A relationship may be sown by the seeds of spontaneity, but sooner or later it comes to a DTR—the new small-talk meaning "define the relationship."
It might be time to have a DTR with Pakistan. The Wall Street Journal reported Monday:
The Pakistani Taliban claimed responsibility for attacking Karachi's Jinnah International Airport, which left at least 28 people dead, saying it was seeking revenge for recent Pakistani military airstrikes against them. ...Seemi Jamali, a spokeswoman for Karachi's Jinnah hospital, where the dead and injured were brought, said 18 airport employees and security personnel were killed by the attackers. In addition, 24 were injured, she said. Security officials said that 10 militants were also killed—seven were shot dead, and three blew themselves up with suicide vests.
This is the latest in a series of strange slip-ups that beg the question: Why are we still friends with Pakistan? At the risk of playing the jilted lover card, signs that it's time for an "it's not me; it's you" talk include a few other questionable encounters:
- The hunt for Osama bin Laden finally ended in a Pakistani palace that—somehow—no one in Pakistan knew anything about.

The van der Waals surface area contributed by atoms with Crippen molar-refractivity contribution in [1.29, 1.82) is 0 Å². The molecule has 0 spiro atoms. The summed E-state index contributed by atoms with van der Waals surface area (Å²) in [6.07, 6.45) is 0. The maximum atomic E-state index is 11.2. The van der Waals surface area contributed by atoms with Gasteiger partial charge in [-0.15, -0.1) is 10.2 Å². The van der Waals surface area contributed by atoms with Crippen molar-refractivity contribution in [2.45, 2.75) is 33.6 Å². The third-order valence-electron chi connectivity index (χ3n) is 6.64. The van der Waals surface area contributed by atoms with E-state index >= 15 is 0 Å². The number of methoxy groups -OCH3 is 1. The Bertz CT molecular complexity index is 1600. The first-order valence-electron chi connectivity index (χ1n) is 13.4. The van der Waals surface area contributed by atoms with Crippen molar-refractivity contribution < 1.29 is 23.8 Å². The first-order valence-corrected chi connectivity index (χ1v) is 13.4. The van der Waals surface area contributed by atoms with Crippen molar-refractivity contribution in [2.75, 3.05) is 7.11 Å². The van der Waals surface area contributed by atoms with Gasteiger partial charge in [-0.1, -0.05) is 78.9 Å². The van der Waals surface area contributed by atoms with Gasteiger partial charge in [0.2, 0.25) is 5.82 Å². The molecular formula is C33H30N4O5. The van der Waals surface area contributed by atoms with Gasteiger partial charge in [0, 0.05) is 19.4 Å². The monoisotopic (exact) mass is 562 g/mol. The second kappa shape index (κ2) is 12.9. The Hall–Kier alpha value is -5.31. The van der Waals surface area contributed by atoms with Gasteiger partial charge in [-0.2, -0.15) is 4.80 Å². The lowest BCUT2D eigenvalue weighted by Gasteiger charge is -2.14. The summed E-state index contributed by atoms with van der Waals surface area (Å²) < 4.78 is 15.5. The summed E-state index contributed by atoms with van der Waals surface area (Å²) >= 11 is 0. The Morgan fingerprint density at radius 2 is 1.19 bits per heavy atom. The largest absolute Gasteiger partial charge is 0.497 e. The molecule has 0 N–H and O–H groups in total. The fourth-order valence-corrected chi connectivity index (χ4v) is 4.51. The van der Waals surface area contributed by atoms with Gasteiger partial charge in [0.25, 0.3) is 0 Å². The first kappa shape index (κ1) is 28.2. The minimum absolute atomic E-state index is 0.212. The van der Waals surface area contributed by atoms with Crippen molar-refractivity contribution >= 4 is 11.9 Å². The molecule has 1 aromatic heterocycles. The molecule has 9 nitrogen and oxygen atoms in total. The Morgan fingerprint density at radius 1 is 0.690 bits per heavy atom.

- The Haqqani network of terrorists, which the Washington Times reported is the "most formidable enemy" of U.S. forces in Afghanistan, has set up headquarters unmolested in northern Pakistan.
- Pakistani Christian churches were bombed just last year, and Pakistan has been labeled a "Tier 1 Country of Particular Concern" by the United States Commission on International Religious Freedom.
This relationship has limped along—inconsistently but surely—since the 1950s. Pakistan's poverty tears at the heartstrings and breeds security threats, but the majority of this aid in recent years has gone to "security" rather than economic development.
If the U.S. is really just staying in this for the kids, then couldn't aid money be invested into the economy directly? Giving through a government that switches "trade partners" like a soap queen is getting tiresome. At this rate, the U.S. is starting to look like the proverbial lover who keeps coming back for more when she says, "Nothing happened, I promise! Never again!"
It might be time to stop pretending and move on to a younger woman. Malala, the Pakistani girl who argued that she and her classmates should get an education until she was shot by the Taliban, showed promise. Maybe we should throw our money to her and others like her. Educating women might improve Pakistan's economy faster than paying government officials to hide terrorists.
Yes, it's time for a DTR, and there's a good case for cutting all ties but child support.
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